The introduction of both teams led to years of uncompromised drafts, but a single team’s entry should provide less of an impact to the existing 18 teams.
Eade’s hoops warning to AFL on Tassie team
Tasmanian Football Hall of Fame legend Rodney Eade has warned the AFL that basketball could become the sport of choice in the state if the league does not green-light a 19th AFL licence later this year.
Tasmanian premier Jeremy Rockliff also told the Herald Sun that football participation would “diminish” in the state if the AFL knocked back a new team in August.
The remarkable “Cinderella” story of the Tasmanian JackJumpers’ NBL grand final berth has brought the AFL’s impending decision on a new football licence sharply into focus.
Basketball’s incursion into the state has not only drawn new supporters and participants, it has united the north-south divide so often spoken about as a drawback to any AFL team.
Eade on Tuesday said the AFL had to act or lose a generation of talent to rival sports if they did not green light a new team.
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The first Tasmanian VFL-AFL player to reach 250 games, Eade told the Herald Sun the AFL could not take for granted the state’s interest as he urged them to follow a new licence with significant grassroots investment.
“I think it shows the passion for sport in Tasmania. This (JackJumpers run) will be a big fillip for basketball in Tassie. Kids will start playing and that’s the direction they will go in,” he said.
“I don’t think the AFL have lost the march yet but it’s coming to the crossroads. They have to make the jump. Don’t just say, ‘This is the team and here it is’, you have to support it.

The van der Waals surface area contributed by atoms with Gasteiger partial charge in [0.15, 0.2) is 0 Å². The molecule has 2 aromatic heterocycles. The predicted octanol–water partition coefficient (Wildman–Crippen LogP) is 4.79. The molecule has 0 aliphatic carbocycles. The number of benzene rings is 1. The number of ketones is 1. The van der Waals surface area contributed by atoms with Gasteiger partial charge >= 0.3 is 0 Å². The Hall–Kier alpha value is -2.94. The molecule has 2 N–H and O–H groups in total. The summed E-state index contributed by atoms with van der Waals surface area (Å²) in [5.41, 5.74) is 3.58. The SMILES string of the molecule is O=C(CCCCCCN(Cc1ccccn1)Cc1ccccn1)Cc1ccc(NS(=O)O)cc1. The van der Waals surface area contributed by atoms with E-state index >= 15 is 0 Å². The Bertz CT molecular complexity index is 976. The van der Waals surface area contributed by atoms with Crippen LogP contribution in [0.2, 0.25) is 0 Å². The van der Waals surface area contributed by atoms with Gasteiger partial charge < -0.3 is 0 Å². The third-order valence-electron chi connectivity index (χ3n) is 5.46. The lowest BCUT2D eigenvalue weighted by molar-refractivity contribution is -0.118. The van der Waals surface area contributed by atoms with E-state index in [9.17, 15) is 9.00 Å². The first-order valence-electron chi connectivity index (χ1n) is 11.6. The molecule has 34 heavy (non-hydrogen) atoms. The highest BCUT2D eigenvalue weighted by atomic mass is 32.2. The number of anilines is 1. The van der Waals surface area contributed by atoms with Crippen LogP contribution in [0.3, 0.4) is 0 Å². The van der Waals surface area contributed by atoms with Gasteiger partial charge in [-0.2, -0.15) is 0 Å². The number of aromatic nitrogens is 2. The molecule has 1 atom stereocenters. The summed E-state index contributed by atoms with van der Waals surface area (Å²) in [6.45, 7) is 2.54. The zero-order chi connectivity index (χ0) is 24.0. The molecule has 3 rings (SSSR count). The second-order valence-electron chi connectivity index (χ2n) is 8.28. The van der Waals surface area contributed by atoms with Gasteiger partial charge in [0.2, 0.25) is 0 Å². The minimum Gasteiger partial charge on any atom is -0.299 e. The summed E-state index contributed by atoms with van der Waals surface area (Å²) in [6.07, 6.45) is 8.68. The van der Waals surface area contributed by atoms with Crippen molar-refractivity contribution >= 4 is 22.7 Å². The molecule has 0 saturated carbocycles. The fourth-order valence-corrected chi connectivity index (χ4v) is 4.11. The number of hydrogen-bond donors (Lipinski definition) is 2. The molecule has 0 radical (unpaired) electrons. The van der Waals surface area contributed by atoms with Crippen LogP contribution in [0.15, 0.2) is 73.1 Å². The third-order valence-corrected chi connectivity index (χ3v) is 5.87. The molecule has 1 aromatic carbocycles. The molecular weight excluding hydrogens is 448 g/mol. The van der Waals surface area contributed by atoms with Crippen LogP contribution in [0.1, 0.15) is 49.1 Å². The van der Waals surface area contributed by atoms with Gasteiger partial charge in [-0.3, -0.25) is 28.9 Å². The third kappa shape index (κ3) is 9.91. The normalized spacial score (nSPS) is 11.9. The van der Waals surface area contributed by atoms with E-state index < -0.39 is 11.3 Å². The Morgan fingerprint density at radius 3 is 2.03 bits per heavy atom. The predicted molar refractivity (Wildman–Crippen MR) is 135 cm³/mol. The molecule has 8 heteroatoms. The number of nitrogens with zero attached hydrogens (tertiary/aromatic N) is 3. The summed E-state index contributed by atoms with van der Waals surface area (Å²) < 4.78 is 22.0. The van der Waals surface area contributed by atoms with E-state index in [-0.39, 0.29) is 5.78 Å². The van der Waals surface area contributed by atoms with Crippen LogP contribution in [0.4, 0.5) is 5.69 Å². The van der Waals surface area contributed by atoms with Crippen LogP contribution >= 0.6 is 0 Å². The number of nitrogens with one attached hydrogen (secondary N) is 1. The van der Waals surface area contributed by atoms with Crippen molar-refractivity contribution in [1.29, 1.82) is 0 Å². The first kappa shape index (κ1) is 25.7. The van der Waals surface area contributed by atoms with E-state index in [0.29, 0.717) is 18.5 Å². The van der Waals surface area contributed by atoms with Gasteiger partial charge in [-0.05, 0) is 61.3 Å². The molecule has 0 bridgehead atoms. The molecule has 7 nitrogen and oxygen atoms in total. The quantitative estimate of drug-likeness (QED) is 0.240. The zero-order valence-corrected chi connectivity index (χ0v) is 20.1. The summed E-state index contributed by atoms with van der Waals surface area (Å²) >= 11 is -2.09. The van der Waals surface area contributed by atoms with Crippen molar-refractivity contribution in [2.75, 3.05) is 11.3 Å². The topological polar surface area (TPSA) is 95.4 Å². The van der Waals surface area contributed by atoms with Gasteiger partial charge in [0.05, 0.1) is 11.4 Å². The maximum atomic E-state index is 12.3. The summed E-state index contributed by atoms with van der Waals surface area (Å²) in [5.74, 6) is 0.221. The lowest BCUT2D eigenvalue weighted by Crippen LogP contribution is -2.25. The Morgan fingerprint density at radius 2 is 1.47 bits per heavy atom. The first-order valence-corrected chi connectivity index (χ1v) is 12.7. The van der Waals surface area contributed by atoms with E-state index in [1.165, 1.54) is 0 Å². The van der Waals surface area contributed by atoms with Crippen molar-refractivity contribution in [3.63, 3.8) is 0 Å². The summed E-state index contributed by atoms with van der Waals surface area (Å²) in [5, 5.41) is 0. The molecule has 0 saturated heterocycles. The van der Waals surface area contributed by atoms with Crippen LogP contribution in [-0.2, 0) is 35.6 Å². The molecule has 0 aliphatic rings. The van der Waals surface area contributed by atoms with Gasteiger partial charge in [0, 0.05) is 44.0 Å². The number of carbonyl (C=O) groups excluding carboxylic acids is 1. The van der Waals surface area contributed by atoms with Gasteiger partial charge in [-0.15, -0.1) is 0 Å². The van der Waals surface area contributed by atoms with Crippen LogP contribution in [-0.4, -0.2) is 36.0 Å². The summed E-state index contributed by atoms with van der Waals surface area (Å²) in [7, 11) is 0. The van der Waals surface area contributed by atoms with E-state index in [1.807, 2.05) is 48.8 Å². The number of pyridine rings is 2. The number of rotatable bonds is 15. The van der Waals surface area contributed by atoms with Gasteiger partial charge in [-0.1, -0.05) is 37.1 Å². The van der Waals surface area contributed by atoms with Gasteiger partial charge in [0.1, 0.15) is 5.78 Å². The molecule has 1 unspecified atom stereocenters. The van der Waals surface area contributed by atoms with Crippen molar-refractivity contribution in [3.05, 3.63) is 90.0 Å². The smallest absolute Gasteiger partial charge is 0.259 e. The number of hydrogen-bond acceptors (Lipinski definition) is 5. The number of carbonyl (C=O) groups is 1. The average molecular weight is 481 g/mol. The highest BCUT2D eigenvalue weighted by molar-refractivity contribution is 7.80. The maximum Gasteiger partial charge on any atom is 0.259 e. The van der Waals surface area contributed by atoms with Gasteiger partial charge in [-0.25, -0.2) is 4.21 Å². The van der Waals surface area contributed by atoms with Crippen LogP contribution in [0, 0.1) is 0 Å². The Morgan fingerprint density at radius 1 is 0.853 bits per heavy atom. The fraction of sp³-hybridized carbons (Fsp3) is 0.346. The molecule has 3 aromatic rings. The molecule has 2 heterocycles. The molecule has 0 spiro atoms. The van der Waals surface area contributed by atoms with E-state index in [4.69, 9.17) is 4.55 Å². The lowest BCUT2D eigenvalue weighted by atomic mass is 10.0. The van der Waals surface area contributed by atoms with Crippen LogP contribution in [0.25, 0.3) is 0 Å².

“We were already hearing that the numbers of participation are down. People think it’s the heartland but it might not be heartland soon.
“An (AFL) club would give it a fillip. But I am worried about them doing it properly.
“Having an AFL team won’t fix all the ills, they have got to have a development pathway and a structure underneath and they have to save the suburban clubs as well as country clubs.”
Rockliff on Tuesday hailed the Jackjumpers’ remarkable efforts in their first NBL season and said he would follow through on former premier Peter Gutwein’s mission.
“The outstanding success of the Jackjumpers has once again demonstrated that Tasmania belongs on the national sporting stage,” premier Rockliff said.
“Their success on the court and their engagement with communities across Tasmania has created a massive buzz across the State, with more and more young Tasmanians getting active on the court as a result.
“It has also shown that if we have our own team, on the big stage, Tasmanians will turn up, with packed stadiums a regular occurrence.
“The AFL would not want to see its code diminished in Tasmania and I’m confident the league will do everything it can to ensure AFL participation continues to grow and flourish in one of the league’s key heartland states.
“Tasmanians have waited decades to have an AFL team of their own and that moment is now closer than ever before.
“Tasmania deserves and should have its own AFL and AFLW teams, and as I have made clear to the AFL, I am determined to finish what this Government started, and deliver Tasmania its own team, once and for all.”
JackJumpers fever grips nation as AFL looks on enviously
NBL boss Larry Kestelman has boldly offered the AFL a meeting to discuss expansion in the wake of the Tasmania JackJumpers’ historic surge to a grand final series, cheekily declaring: “We’d even consider sharing the JackJumpers’ name”.
The JackJumpers’ remarkable success has prompted AFL officials to closely monitor the franchise’s set up, even attending games.